Enigmatic Code

Programming Enigma Puzzles

Enigma 531: Petits fours

From New Scientist #1683, 23rd September 1989 [link]

“Four-armed is four-warmed,” declared Professor Törqui as he placed the petits fours in the oven in his lab at the Department of Immaterial Science and Unclear Physics. “There are 4444 of them: a string of 4s. By which I mean, naturally enough, a number in base 10 all of whose digits are 4. Do you like my plus fours? [*] Speaking of 10s and plus fours, you can hardly be unaware of the fact that all positive integral powers of 10 (except 10¹, poor thing) are expressible as sums of strings of 4s.”

“The most economical way of expressing 10² as a sum of strings of 4s (that is, the one using fewest strings and hence fewest 4s) uses seven 4s:”

10² = 44 + 44 + 4 + 4 + 4.

“The most economical means of expressing 10³ as a sum of strings of 4s requires sixteen 4s:”

10³ = 444 + 444 + 44 + 44 + 4 + 4 + 4 + 4 + 4 + 4.

“Now, it’s four o’clock, and just time for this puzzle: Give me somewhere to put my cakestand and I will make a number of petits fours which is an integral positive power of 10 such that the number of 4s required to write it as a sum of strings of 4s in the most economical way is itself a string of 4s.”

What is the smallest number of petits fours Törqui’s boast would commit him to baking? (Express your answer as a power of 10.)

[*] £44.44 from Whatsit Forum.

[enigma531]

2 responses to “Enigma 531: Petits fours”

1. Jim Randell 23 December 2019 at 7:23 am

We can denote a repdigit consisting of n repeats of the digit 4 as: 4[n].

Now, if we consider a power of 10, say 10^k (for sufficiently large k).

Then we can subtract the repdigit 4[k] from it twice, leaving: 11…12 (with (k – 1) 1’s).

From this we can subtract the repdigit 4[k – 1] twice, leaving: 22…224 (with (k – 2) 2’s).

From this we can subtract the repdigit 4[k – 2] five times, leaving 4.

So we get:

10^k = 2×4[k] + 2×4[k – 1] + 5×4[k – 2] + 4

The number of times the digit 4 is used is thus:

2k + 2(k – 1) + 5(k – 2) + 1 = 9k – 11

And we see that 10² requires 9×2 – 11 = 7 digits and 10³ requires 9×3 – 11 = 16 digits, as given in the puzzle text.

So we need to find when (9k – 11) is a repdigit composed entirely of 4’s.

4[2] + 11 = 55, is not divisible by 9
4[3] + 11 = 455, is not divisible by 9
4[4] + 11 = 4455 = 9×495

Hence 10^495 can be expressed using 4444 copies of the digit 4.

Run: [ @repl.it ]

```from enigma import irange, inf, repdigit, div, printf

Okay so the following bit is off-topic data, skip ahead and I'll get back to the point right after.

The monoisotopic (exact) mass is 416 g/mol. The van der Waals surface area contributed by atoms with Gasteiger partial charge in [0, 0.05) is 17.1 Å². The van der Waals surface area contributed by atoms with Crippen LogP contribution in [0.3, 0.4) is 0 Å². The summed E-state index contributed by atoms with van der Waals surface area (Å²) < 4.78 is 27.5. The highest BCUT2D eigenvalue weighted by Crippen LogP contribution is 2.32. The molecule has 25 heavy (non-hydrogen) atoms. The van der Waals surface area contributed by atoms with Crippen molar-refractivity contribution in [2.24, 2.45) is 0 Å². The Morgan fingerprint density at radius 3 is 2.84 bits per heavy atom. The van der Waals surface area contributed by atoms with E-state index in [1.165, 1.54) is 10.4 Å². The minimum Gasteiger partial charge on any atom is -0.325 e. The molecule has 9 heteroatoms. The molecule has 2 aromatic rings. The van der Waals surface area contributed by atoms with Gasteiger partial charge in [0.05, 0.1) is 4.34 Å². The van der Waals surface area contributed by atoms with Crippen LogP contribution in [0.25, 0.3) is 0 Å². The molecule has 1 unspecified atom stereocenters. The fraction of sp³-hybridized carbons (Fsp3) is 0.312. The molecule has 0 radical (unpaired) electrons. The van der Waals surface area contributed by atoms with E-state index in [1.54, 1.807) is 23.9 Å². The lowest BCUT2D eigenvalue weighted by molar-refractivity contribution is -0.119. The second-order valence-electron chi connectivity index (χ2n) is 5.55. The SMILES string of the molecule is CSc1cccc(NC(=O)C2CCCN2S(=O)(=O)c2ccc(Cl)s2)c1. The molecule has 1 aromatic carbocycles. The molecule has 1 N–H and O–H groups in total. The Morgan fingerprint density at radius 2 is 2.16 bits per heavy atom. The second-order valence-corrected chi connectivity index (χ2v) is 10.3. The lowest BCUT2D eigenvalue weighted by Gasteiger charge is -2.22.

# consider increasing repdigits
for k in irange(2, inf):
r = repdigit(k, 4)
n = div(r + 11, 9)
if n is not None:
printf("10^{n} = {r} digits")
break
```

Solution: The smallest possible number is 10^495.

This is an infeasibly large number of cakes to bake.

We can see that the repdigits of 4, plus eleven are:

4[k] + 11 = 44…4455 (with (k – 2) 4’s)

The number will be divisible by 9 if the sum of its digits is:

4(k – 2) + 10

Which is divisible by 9 if:

4(k – 2) = 8 (mod 9)

So:

k – 2 = 2 (mod 9)
k = 4, 13, 22, …

From which we can calculate the increasing powers of 10 that solve the puzzle:

(4[4] + 11) / 9 = 495
(4[13] + 11) / 9 = 493827160495
(4[22] + 11) / 9 = 493827160493827160495

In general the solutions can be characterised as:

(4[9k + 4] + 11) / 9 = 49 382716049[k] 5

So the possible powers of 10 get even more ludicrously huge very quickly.

2. Paul Cleary 28 December 2019 at 12:39 am

This problem would also work for the repdigits 1, 2, 5 and 8 giving a total of 5 possible ways, {1, 2, 4, 5, 8}.

I reduced the problem to 5 functions that would generate the powers for each digit varient, namely:-

Repdigit 1 is (1/81*10^(9 n) – 8) – 10/81
Repdigit 2 is (1700 + 10^(9 n))/4050
Repdigit 4 is 4/81*(10^((9 n) – 5) – 1) + 11/9
Repdigit 5 is 5/81*(10^((9 n) – 5) – 1) + 7/9
Repdigit 8 is 8/81*(10^((9 n) – 8) – 1) + 19/9

For all n. Which generates the following numbers for n = 1 to 4

Repdigit 1 , {0,123456790,123456790123456790,123456790123456790123456790}

Repdigit 2 , {246914,246913580246914,246913580246913580246914,246913580246913580246913580246914}

Repdigit 4 , {495,493827160495,493827160493827160495,493827160493827160493827160495}

Repdigit 5 , {618,617283950618,617283950617283950618,617283950617283950617283950618}

Repdigit 8 , {3,987654323,987654320987654323,987654320987654320987654323}

For the Repdigit 1 we have 9k + 1, simplifies to 9k + 1
For the Repdigit 2 we have 4k + 5(k-1) + 1, simplifies to 9k – 4
For the Repdigit 4 we have 2k + 2(k-1) + 2(k-2) + 1 simplifies to 9k – 11
For the Repdigit 5 we have k + 8(k-1) + 1 simplifies to 9k – 7
For the Repdigit 8 we have k + (k-1) + 2(k-2) + 5(k-3) + 1 simplifies to 9k – 19

A test for the digit 2, first solution 246914, we have the number of 2’s as (4*246914) + (5*246913) + 1 = 2222222

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